National spotlight for theatre

Stand-up comedian and Theatres Trust Ambassador Jack Dee with Bruce Knight of Session House CIC.
Stand-up comedian and Theatres Trust Ambassador Jack Dee with Bruce Knight of Session House CIC.

A multi-million pound project to restore Spilsby Theatre has received national recognition for the role played by the community in making it progress.

The scheme was featured at the launch of the Theatres At Risk Register for 2019, held at the recently refurbished Alexandra Palace Theatre, in London.

Alexandra Palace Theatre (Photo by Lloyd Winters).

Alexandra Palace Theatre (Photo by Lloyd Winters).

This annual list, compiled by the Theatres Trust, highlights and supports theatres under threat of closure, redevelopment or demolition across the UK.

Spilsby Theatre was one of four theatre renovation projects featured at the event, each at a different stage of development.

It was chosen as an example of how community support can make such schemes progress.

Bruce Knight, managing director of the Session House CIC, the organisation behind the Spilsby Theatre restoration project, spoke at the event on the subject.

He said: “I spoke about how in 2017 the theatre had to be completely closed, but by gathering significant support from the local community we were able to do some basic maintenance, enabling one small room in the building to become operational.

“As a result, in 2018 we were able to host 148 events in our ‘lounge’. This was only achieved because our ‘Friends’ membership scheme helped to raise funds, materials were donated and people, including skilled tradespeople, volunteered their time.”

The event also saw architecture advisor for the Theatres Trust Claire Appleby highlight and praise the work being done by the Sessions House.

Bruce explained why this is significant for Spilsby, saying: “There is funding out there for restoring community assets like theatres, but there are a lot of different organisations competing for it. Projects from all around the UK are chasing the same funding pots as us, so it’s essential we make a good case. By demonstrating community support and receiving recognition from national bodies like the Theatres Trust, we are showing funders that their investment is worth it.

“The acknowledgement of what has been achieved in Spilsby is really something for the town to be proud of. It says a lot about the spirit of the local community and the desire people have to see their theatre fully functioning again.”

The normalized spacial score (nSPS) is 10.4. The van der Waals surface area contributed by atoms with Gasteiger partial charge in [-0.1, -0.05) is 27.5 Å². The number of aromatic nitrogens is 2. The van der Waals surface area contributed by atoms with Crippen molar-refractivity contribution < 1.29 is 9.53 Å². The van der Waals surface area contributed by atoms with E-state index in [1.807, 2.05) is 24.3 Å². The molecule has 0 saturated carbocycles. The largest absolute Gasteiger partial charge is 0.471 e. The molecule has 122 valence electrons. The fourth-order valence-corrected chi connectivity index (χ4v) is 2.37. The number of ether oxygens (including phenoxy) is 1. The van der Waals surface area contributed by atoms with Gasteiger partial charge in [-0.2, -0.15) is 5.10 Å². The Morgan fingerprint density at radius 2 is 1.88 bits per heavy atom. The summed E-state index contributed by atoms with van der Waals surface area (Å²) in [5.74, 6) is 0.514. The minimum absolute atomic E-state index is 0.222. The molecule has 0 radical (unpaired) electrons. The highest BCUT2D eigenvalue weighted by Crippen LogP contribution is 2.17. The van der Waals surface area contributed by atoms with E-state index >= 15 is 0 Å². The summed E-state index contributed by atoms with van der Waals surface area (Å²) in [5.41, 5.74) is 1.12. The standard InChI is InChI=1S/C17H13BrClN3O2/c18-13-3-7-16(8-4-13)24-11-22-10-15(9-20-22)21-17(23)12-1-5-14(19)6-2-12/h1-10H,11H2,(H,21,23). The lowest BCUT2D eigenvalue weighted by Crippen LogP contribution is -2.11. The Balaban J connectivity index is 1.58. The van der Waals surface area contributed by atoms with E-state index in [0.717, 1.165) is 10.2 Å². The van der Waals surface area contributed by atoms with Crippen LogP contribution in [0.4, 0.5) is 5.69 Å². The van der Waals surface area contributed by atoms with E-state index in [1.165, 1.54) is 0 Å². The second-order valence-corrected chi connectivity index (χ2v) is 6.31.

Actor, stand-up comedian, writer and Theatres Trust Ambassador Jack Dee was the opening speaker at the Theatres At Risk conference.

He said: “Nothing comes close to the thrill of live performance, either as a performer or as an audience member – and the unique buildings where this magic happens should be treasured. Restoring and maintaining theatres is not cheap, but it is worth the investment.”

Looking to the future, meetings with Heritage Lottery and the Architectural Heritage Fund are being planned for the spring to progress funding.

Bruce said the next task is to fund the development phase, which includes detailed design work and obtaining planning permission.

“There is still a lot to do before any construction work begins,” he said. “Projects like this do take several years due to the funding process and the nature of architectural heritage.”

Bruce encouraged people to continue attending fundraising events and to join the ‘Friends’ membership scheme.

Details can be find at or on Sessions House leaflets in town.

Spilsby’s pantomime is also supporting the project; £1 from every ticket sold for the SLAPS production of ‘Cinderella’ is going to the scheme. The show is being performed at King Edward VI Academy from March 19 to 23. Tickets can be purchased from The Green House, Spilsby Market Place or online via Eventbrite search ‘Spilsby’.